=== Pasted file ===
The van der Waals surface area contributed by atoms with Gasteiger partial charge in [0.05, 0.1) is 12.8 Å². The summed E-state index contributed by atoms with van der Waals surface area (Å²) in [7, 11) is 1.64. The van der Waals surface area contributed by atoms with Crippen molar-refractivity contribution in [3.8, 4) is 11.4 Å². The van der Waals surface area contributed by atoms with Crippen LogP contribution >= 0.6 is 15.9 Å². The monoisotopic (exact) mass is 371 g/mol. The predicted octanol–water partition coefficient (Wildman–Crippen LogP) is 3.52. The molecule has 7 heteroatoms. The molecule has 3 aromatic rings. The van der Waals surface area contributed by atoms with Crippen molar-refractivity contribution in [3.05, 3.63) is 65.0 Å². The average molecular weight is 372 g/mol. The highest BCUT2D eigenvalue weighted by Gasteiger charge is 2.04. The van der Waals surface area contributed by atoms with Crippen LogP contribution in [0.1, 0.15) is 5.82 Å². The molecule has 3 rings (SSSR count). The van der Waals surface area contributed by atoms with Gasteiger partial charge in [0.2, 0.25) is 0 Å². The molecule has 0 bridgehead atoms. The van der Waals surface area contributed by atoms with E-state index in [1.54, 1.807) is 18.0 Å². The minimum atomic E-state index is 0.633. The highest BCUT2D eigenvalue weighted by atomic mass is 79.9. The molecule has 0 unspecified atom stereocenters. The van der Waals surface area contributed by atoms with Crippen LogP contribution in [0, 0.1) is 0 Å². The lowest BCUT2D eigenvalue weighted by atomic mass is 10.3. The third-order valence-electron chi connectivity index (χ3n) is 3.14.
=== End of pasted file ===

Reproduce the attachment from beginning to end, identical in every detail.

The van der Waals surface area contributed by atoms with Gasteiger partial charge in [0.05, 0.1) is 12.8 Å². The summed E-state index contributed by atoms with van der Waals surface area (Å²) in [7, 11) is 1.64. The van der Waals surface area contributed by atoms with Crippen molar-refractivity contribution in [3.8, 4) is 11.4 Å². The van der Waals surface area contributed by atoms with Crippen LogP contribution >= 0.6 is 15.9 Å². The monoisotopic (exact) mass is 371 g/mol. The predicted octanol–water partition coefficient (Wildman–Crippen LogP) is 3.52. The molecule has 7 heteroatoms. The molecule has 3 aromatic rings. The van der Waals surface area contributed by atoms with Crippen molar-refractivity contribution in [3.05, 3.63) is 65.0 Å². The average molecular weight is 372 g/mol. The highest BCUT2D eigenvalue weighted by Gasteiger charge is 2.04. The van der Waals surface area contributed by atoms with Crippen LogP contribution in [0.1, 0.15) is 5.82 Å². The molecule has 3 rings (SSSR count). The van der Waals surface area contributed by atoms with Gasteiger partial charge in [0.2, 0.25) is 0 Å². The molecule has 0 bridgehead atoms. The van der Waals surface area contributed by atoms with E-state index in [1.54, 1.807) is 18.0 Å². The minimum atomic E-state index is 0.633. The highest BCUT2D eigenvalue weighted by atomic mass is 79.9. The molecule has 0 unspecified atom stereocenters. The van der Waals surface area contributed by atoms with Crippen LogP contribution in [0, 0.1) is 0 Å². The lowest BCUT2D eigenvalue weighted by atomic mass is 10.3. The third-order valence-electron chi connectivity index (χ3n) is 3.14.